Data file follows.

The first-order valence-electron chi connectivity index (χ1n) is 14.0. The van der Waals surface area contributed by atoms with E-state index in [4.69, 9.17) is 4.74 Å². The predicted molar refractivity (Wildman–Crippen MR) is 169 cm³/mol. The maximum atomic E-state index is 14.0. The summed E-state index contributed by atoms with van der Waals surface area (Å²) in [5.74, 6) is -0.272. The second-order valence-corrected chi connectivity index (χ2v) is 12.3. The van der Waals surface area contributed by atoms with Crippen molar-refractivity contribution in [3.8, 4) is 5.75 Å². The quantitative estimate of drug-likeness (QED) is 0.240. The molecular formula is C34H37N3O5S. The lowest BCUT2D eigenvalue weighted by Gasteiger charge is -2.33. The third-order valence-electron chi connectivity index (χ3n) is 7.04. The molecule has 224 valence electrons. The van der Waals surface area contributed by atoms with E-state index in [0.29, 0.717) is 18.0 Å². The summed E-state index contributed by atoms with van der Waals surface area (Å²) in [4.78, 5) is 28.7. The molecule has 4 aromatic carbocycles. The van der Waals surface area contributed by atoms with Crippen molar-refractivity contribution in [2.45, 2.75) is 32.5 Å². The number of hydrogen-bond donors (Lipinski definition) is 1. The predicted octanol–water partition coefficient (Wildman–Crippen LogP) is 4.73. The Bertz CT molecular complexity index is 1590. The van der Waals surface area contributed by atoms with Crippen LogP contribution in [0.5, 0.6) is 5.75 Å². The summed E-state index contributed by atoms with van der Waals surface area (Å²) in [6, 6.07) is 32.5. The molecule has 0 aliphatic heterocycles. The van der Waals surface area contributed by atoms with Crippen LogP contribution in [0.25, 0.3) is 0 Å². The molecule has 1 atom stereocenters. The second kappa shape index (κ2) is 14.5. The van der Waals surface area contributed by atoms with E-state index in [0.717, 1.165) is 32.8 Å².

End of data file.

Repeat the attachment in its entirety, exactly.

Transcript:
The first-order valence-electron chi connectivity index (χ1n) is 14.0. The van der Waals surface area contributed by atoms with E-state index in [4.69, 9.17) is 4.74 Å². The predicted molar refractivity (Wildman–Crippen MR) is 169 cm³/mol. The maximum atomic E-state index is 14.0. The summed E-state index contributed by atoms with van der Waals surface area (Å²) in [5.74, 6) is -0.272. The second-order valence-corrected chi connectivity index (χ2v) is 12.3. The van der Waals surface area contributed by atoms with Crippen molar-refractivity contribution in [3.8, 4) is 5.75 Å². The quantitative estimate of drug-likeness (QED) is 0.240. The molecular formula is C34H37N3O5S. The lowest BCUT2D eigenvalue weighted by Gasteiger charge is -2.33. The third-order valence-electron chi connectivity index (χ3n) is 7.04. The molecule has 224 valence electrons. The van der Waals surface area contributed by atoms with E-state index in [0.29, 0.717) is 18.0 Å². The summed E-state index contributed by atoms with van der Waals surface area (Å²) in [4.78, 5) is 28.7. The molecule has 4 aromatic carbocycles. The van der Waals surface area contributed by atoms with Crippen molar-refractivity contribution in [2.45, 2.75) is 32.5 Å². The number of hydrogen-bond donors (Lipinski definition) is 1. The predicted octanol–water partition coefficient (Wildman–Crippen LogP) is 4.73. The Bertz CT molecular complexity index is 1590. The van der Waals surface area contributed by atoms with Crippen LogP contribution in [0.5, 0.6) is 5.75 Å². The summed E-state index contributed by atoms with van der Waals surface area (Å²) in [6, 6.07) is 32.5. The molecule has 0 aliphatic heterocycles. The van der Waals surface area contributed by atoms with Crippen LogP contribution in [0.25, 0.3) is 0 Å². The molecule has 1 atom stereocenters. The second kappa shape index (κ2) is 14.5. The van der Waals surface area contributed by atoms with E-state index in [0.717, 1.165) is 32.8 Å².